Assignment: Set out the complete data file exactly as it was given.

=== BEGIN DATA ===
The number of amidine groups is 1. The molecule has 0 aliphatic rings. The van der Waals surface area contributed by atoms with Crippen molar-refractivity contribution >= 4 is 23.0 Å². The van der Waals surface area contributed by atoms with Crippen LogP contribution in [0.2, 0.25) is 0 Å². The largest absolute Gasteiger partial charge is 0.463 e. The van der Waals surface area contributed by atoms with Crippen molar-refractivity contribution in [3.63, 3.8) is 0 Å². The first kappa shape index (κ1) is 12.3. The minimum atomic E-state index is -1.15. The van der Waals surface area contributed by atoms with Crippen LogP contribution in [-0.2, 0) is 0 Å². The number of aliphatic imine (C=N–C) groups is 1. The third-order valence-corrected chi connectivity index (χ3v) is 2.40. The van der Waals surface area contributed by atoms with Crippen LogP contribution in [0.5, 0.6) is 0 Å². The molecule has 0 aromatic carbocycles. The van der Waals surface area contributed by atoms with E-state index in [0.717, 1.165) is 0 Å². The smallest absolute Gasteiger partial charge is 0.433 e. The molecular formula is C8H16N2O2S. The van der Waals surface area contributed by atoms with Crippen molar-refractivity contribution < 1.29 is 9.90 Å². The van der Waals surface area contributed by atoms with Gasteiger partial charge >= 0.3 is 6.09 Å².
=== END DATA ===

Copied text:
The number of amidine groups is 1. The molecule has 0 aliphatic rings. The van der Waals surface area contributed by atoms with Crippen molar-refractivity contribution >= 4 is 23.0 Å². The van der Waals surface area contributed by atoms with Crippen LogP contribution in [0.2, 0.25) is 0 Å². The largest absolute Gasteiger partial charge is 0.463 e. The van der Waals surface area contributed by atoms with Crippen molar-refractivity contribution in [3.63, 3.8) is 0 Å². The first kappa shape index (κ1) is 12.3. The minimum atomic E-state index is -1.15. The van der Waals surface area contributed by atoms with Crippen LogP contribution in [-0.2, 0) is 0 Å². The number of aliphatic imine (C=N–C) groups is 1. The third-order valence-corrected chi connectivity index (χ3v) is 2.40. The van der Waals surface area contributed by atoms with Crippen LogP contribution in [0.5, 0.6) is 0 Å². The molecule has 0 aromatic carbocycles. The van der Waals surface area contributed by atoms with E-state index in [0.717, 1.165) is 0 Å². The smallest absolute Gasteiger partial charge is 0.433 e. The molecular formula is C8H16N2O2S. The van der Waals surface area contributed by atoms with Crippen molar-refractivity contribution < 1.29 is 9.90 Å². The van der Waals surface area contributed by atoms with Gasteiger partial charge >= 0.3 is 6.09 Å².